An educational and motivational video, designed to increase emotional well-being and use of adaptive devices in low vision patients increased knowledge but did not change behavior or emotions, says a study.
"While our video clearly succeeded in increasing patients' knowledge of macular degeneration and the availability of adaptive devices and techniques, it did not change their emotional response to their disease or motivate them to make changes that could improve their quality of life," says Dr. Eli Peli, senior scientist at Schepens Eye Research Institute and senior author of the study The Impact of a Video Intervention on the Use of Low Vision Assistive Devices. "These findings suggest that patients need more than a video to encourage them to make changes and improve their feelings about their plight," he adds.
More than one million Americans and millions more worldwide suffer from low vision caused by age-related macular degeneration (AMD), which destroys the tiny center of the retina known as the macula. It is the leading cause of (legal) blindness among European-descended people older than 65 years. Without assistive devices and adaptive behaviors, sufferers of AMD are often unable to perform daily tasks such as reading, writing, driving, and face recognition, which can cause a loss of self-esteem, employment, independence and social interaction. Low vision patients experience emotions ranging from depression to despair and might even entertain thoughts about suicide. "And, while many useful assistive devices and adaptive techniques exist, patient and physician awareness of these possibilities is alarmingly low," says Peli.
Peli and colleagues from the New England Research Institute joined forces with the National Eye Institute to develop a contrast-enhanced video called "Hope in Sight: Living with Macular Degeneration." The expectation was that a well-designed, inspirational video could impart knowledge and hope, and could stimulate patients to try assistive techniques and devices. The contrast enhancement was specifically designed to improve the visibility of the video for patients with AMD.
After developing and testing a prototype with help from focus groups of patients, caregivers, and experts, the team decided to use a "cognitive restructuring" framework in the video. Cognitive restructuring is an approach that instills adaptive beliefs such as greater perceived control, greater confidence in one's abilities, and more realistic assessment of failures prior to attempting changes in actual behavior. This approach has been used successfully in intervention trials for exercise, fear of falling, and doctor/patient communication.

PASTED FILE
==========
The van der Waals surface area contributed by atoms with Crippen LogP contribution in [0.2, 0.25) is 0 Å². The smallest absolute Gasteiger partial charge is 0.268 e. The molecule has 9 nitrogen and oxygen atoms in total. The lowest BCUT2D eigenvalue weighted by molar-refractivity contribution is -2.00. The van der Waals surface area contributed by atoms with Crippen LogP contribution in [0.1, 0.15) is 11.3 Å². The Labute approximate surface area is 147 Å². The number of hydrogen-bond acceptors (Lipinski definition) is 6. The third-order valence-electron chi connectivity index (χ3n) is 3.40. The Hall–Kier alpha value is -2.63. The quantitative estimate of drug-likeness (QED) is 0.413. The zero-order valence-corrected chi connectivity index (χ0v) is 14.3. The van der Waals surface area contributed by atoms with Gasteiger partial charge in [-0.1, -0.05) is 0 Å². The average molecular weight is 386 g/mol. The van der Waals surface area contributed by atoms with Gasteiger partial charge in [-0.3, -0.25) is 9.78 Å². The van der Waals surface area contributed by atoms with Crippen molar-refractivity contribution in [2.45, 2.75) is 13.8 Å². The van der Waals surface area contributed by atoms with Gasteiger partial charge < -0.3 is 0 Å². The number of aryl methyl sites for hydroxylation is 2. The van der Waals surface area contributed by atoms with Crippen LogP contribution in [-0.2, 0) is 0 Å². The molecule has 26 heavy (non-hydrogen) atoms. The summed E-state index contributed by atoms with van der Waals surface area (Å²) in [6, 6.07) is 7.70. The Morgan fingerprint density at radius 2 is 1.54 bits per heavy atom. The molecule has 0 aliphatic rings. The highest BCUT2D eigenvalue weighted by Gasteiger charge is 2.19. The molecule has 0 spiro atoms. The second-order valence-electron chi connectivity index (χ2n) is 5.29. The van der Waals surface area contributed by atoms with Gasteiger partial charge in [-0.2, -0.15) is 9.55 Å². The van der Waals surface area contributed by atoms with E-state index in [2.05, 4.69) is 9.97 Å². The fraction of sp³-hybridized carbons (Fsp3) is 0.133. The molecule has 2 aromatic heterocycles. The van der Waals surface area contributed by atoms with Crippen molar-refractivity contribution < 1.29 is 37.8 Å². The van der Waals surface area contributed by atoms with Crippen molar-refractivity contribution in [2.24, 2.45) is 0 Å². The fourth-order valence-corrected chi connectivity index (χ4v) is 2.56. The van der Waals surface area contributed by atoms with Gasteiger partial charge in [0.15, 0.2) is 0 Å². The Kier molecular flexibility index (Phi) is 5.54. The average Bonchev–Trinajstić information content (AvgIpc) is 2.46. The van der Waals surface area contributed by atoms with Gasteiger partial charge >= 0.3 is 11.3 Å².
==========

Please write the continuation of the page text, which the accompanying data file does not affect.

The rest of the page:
"Hope in Sight" features three real people with low vision and it vividly portrays how they moved emotionally from initial devastation and despair to acceptance and adjustment. The use of low vision devices by these people was emphasized to illustrate and underscore the adjustments and adaptations that have enabled them to maintain independence.
The video, which eventually won the 2003 Telly Award, also featured a virtual home to which adaptations were made and an educational section on the AMD process itself.
To determine the impact of the video, the research team divided 151 low vision patients into two groups—those (the intervention group) who viewed the video, and those who did not (the control group). They then interviewed each subject three times: before the video viewing, two weeks after, and three months after. The interviews consisted of questions about emotional responses to AMD, knowledge of their disease and use of assistive devices.
The team discovered that subjects who viewed the video had significantly higher scores than the control subjects on knowledge about their disease and assistive equipment and on their expressed willingness to use such devices. Video viewers also scored higher in their use of books-on-tape. However, there was little change in emotional response to their disease and no significant change in their actual use of adaptive techniques in their homes or actual use of assistive devices.
Peli says that the findings could be a result of the costliness of low vision devices, transportation or the difficulty in obtaining timely appointments with low vision experts. But it could also be, he adds, because patients need more than video and other educational materials to help them cope with emotions and make lifestyle changes.
"The take-home message for this study is that patients may need more interaction with professionals, such as primary care physicians and ophthalmologists, who may need to spend more time and energy helping low vision patients find good low vision experts who can in turn help them in selecting assistive devices and adaptations that work for them," concludes Peli.